Joy in Autumn


Welcome to our 4th Sunday of Advent, Joy.  Now all our candles are lit. Hope/Faith, Peace, Love and now, Joy.

I hope as we have brought each candle to life, you too, were feeling that emotion? And maybe, sharing that feeling with a season, it made it even more memorial.

Let’s get to the Joy in Autumn.

We all have experienced ‘growth opportunities’ with this pandemic and all that it has brought to us. I say growth opportunities because if we look back, we are bound to have learned a lesson or two, maybe more, that will aid us in our future.

We certainly learned a lot here at the Spiritual Center… how to do Services virtually and all the different ways we could reach out to our people and the greater community.

And, spiritually, emotionally, and sometimes, physically, we’ve learned a lot too. Many of us are still working through some of those issues. Please reach out to me, or the prayer chaplains, if you could use a helping hand.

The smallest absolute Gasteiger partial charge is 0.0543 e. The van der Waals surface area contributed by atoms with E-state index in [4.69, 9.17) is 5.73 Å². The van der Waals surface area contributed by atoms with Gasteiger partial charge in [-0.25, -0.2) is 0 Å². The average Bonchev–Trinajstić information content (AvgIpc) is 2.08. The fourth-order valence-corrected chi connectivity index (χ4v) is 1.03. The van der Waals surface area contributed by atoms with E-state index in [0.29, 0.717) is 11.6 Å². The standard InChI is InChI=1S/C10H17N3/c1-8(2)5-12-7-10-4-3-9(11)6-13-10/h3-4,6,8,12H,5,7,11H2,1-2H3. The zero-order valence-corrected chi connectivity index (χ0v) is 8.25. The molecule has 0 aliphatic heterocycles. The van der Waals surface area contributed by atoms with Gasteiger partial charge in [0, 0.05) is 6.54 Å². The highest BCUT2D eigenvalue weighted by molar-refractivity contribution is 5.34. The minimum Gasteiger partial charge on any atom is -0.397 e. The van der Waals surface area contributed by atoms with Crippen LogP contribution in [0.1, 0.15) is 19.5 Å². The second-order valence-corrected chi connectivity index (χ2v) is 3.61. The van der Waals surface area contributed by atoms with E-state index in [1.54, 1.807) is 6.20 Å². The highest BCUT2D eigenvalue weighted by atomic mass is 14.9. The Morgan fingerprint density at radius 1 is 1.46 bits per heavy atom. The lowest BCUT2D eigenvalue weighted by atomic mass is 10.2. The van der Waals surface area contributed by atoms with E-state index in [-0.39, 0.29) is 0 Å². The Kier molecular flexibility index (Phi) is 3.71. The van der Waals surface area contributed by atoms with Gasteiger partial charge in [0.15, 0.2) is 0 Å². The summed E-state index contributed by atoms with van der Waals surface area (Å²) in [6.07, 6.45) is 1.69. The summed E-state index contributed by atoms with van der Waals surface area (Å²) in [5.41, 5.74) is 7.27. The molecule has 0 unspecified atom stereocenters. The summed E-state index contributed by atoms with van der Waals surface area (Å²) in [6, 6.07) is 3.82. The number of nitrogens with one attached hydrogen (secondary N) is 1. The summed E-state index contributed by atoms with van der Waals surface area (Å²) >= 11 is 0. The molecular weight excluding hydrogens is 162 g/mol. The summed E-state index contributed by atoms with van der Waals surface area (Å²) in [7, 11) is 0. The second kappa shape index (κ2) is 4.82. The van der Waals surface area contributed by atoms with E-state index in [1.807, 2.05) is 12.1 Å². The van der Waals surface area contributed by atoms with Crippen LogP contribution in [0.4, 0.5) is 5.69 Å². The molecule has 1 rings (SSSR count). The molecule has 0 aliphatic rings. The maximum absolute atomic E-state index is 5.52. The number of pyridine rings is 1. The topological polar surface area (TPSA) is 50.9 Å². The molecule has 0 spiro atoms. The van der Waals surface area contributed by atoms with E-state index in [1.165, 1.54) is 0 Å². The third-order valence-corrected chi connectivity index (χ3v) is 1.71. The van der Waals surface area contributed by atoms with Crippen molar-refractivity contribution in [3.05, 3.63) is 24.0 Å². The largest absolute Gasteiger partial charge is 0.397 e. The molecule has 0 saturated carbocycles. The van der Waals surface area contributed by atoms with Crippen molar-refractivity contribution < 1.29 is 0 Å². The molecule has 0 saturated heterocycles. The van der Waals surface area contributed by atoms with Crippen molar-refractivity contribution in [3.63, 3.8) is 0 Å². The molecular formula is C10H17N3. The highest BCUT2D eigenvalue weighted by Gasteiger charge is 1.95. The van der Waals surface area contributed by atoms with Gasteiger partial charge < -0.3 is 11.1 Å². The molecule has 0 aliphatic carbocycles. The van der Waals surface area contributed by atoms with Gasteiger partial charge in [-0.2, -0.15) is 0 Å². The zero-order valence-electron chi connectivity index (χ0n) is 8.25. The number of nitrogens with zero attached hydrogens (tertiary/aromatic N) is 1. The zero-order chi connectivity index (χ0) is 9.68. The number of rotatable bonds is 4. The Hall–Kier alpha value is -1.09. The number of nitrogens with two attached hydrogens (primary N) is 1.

When we light the Advent candle for joy, we remind ourselves of the spiritual truth of this season: “Unto us a child is born.”

In telling the Christmas story, the Gospel writers remind us that when things seem darkest, joy can come in unexpected places and small packages.

Children are great reminders to us of the joy of playing, giving, learning, and loving. In the presence of such joy, our inner child can awaken our Christ nature and then we are reborn in the teachings of our brother and way-shower, Jesus.

Joy is almost contagious. If you feel joy spreading out from your friends and family, it’s very difficult to fight it. It spreads from within, soon to fill you with feeling joyful along with them.